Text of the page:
Call me a cynic, but I just don’t believe much good can come when the “Supreme Council of the Armed Forces” is running a country as it now is in Egypt, especially given that they were “handed the power to govern by its departing President Hosni Mubarak.” I’m not the only one who is cynical. Even after Mubarak left the country on February 11th, several pro-democracy protesters remained in Tahrir Square and were willing to wait it out until their demands had been met, specifically “a definite timetable for a transfer of power to a new, democratically-elected government.”
The military had been “expected to ban strikes in an effort to prevent further unrest,” and defying a military order has its consequences. Military men often have just one way of dealing with agitators like sending in “gangs in street
clothes” to “seize and beat demonstrators.” Once demonstrators were beaten, they were then arrested and, according to eyewitness accounts documented by Human Rights Watch, “The army removed 190 of those detained in Tahrir on March 9 to military prisons, with plans to interrogate them over the next few days.”
Amnesty International believes “at least 18 women were held in military detention.” During their detention, the women “were beaten, given electric shocks, subjected to strip searches while being photographed by male soldiers, then forced to submit to ‘virginity checks’ and threatened with prostitution charges.”
Oddly, in Amnesty International’s statement they feel the need to clarify that “‘Virginity tests’ are a form of torture when they are forced or coerced.” As if any woman would gladly partake in a virginity test. I think we can stipulate to the fact the “virginity tests” are always wrong.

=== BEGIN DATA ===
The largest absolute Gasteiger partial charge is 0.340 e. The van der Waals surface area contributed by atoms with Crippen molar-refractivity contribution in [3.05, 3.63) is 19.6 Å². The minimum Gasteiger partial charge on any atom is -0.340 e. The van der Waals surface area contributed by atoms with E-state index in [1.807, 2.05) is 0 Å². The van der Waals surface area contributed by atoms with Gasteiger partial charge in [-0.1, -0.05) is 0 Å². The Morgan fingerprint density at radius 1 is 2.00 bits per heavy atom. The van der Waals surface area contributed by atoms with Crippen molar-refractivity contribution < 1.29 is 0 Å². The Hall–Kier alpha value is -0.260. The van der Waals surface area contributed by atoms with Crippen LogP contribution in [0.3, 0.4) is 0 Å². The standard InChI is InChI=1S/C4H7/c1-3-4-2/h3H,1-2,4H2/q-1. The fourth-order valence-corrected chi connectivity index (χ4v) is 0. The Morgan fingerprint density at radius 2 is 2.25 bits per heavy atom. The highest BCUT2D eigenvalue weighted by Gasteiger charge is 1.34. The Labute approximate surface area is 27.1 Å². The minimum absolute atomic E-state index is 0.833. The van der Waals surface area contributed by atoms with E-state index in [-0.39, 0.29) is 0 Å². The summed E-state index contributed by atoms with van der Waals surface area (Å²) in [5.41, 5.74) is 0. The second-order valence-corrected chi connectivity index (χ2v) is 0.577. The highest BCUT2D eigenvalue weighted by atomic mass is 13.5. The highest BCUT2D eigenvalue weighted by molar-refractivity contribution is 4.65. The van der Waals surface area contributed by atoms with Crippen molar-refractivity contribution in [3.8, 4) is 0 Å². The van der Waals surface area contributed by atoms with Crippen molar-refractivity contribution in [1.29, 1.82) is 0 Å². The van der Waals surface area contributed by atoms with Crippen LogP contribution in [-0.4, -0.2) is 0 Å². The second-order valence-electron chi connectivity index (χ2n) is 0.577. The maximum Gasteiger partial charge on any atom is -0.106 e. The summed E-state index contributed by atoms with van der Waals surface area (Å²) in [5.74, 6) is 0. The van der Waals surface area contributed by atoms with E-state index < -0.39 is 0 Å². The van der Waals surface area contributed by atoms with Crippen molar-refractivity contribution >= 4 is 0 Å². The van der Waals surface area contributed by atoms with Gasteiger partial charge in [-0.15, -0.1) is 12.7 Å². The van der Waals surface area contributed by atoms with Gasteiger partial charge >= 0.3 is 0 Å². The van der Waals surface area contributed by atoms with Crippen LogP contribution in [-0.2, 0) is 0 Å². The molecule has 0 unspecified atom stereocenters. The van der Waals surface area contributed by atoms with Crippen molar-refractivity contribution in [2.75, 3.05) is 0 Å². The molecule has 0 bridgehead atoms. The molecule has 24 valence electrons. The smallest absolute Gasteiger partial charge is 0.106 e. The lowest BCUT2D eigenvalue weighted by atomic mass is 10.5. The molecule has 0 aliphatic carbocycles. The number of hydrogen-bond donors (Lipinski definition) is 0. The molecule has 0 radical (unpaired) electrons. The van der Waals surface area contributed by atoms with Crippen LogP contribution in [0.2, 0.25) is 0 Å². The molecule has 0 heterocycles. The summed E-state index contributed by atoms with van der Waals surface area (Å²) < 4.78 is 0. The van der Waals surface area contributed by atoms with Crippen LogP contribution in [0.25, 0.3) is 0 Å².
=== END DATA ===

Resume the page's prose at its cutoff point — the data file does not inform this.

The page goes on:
Amnesty International interviewed on young women who claimed “after she was arrested and taken to a military prison in Heikstep, she was made, with the other women, to take off all her clothes to be searched by a female prison guard, in a room with two open doors and a window. During the strip search, Salwa Hosseini said male soldiers were looking into the room and taking pictures of the naked women. The women were then subjected to ‘virginity tests’ in a different room by a man in a white coat. They were threatened that “those not found to be virgins” would be charged with prostitution.”
Although women were credited with playing a role in helping to topple Mubarak, their taste of freedom has been short-lived. Those of us from the west find the treatment of women in the Middle East disconcerting. What is it about this culture that not only degrades women, but demeans them publicly. Until these attitudes change, the Middle East will never be truly democratic. There can be no real freedom if an entire community actively engages in destroying the very person that gave them life.
African-American Singer Marian Anderson put it best, “As long as you keep a person down, some part of you has to be down there to hold him down, so it means you cannot soar as you otherwise might. ”
Let’s see if they choose to soar. Women around the world are watching.